Benjamin Barker was an accomplished landscape painter from a family of artists that included his father, Benjamin the Elder (1729-1803), and brothers, Thomas (1769-1847) and Joseph (1782-1809).
Born in Pontypool, Wales in 1776, the family moved to fashionable Bath in 1783, where there would have been greater opportunities for the artistic family. In 1801 he married the sister of fellow artist James Hewlett, who was originally from Chippenham.
Barker was largely self-taught, learning by copying the pictures of other artists. Once established, he made sketching tours with his brothers to ‘picturesque’ areas, producing a series of watercolour and oil studies. His reputation, unlike his more famous brother Thomas, would remain largely local. He finally settled at Totnes, Devon, where he died in 1838.
Barker’s work is best known through a series of prints made by renowned engraver, Theodore Fielding. Forty-eight of these engravings were first published in 1824 and later reprinted in colour in 1843 under the title:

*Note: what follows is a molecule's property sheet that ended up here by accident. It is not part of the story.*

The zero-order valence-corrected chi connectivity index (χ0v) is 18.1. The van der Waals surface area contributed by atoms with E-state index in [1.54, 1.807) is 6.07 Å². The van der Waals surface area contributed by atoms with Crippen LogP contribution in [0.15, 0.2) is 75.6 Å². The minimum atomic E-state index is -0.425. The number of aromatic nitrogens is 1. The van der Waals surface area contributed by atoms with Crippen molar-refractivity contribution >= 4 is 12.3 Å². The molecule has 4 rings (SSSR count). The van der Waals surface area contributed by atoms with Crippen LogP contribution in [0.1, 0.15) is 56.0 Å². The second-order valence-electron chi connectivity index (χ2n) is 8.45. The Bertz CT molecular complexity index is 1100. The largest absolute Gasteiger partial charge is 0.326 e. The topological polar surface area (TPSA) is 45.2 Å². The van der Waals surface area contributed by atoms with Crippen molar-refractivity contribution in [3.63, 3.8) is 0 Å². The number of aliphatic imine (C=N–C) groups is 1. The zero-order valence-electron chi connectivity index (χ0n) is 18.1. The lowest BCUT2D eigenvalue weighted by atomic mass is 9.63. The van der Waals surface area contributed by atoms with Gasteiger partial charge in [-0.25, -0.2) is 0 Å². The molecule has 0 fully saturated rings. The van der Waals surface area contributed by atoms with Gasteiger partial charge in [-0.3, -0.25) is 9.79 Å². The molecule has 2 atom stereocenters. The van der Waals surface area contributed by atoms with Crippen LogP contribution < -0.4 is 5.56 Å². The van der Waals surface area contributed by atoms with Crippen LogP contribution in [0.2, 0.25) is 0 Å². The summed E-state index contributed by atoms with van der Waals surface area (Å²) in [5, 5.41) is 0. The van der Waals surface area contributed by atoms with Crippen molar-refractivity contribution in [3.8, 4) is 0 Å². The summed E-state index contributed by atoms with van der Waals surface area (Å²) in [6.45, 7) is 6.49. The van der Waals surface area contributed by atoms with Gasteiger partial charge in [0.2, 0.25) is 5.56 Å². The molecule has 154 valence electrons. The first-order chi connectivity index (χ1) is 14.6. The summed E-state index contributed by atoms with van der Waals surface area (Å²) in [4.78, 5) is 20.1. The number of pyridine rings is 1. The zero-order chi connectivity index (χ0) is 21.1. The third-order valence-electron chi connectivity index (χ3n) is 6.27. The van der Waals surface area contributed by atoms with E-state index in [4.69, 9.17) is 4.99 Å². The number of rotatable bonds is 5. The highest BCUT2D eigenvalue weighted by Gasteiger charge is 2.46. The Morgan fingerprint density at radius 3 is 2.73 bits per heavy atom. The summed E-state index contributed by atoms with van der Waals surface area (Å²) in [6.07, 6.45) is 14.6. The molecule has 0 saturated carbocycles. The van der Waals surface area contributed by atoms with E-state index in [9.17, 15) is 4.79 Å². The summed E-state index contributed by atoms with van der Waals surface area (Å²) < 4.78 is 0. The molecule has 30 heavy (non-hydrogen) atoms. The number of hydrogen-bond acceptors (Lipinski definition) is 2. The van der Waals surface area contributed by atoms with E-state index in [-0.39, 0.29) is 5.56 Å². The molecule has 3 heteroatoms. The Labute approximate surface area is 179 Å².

Benjamin Barker’s English landscape scenery:
a series of forty-eight aquatint engravings, by Theodore Fielding:
from original paintings in oil by the late B. Barker, esq
This oil on paper study relates to plate 45 Cottage near Chippenham from the 1842 publication, shown here. Their similar size suggests it could be one of the “original paintings in oil” on which the later print was based.
Volumes of landscape prints were the ‘coffee table books’ of their day. They were part of the wider Romantic Movement that emerged in the late eighteenth century. Romantic artists chose to show nature not only as beautiful, but also as a powerful, unpredictable and destructive force. This study shows just this, with man dwarfed by the forces of nature, under windswept trees and a stormy sky. This feeling of fear and awe was known as the ‘sublime’.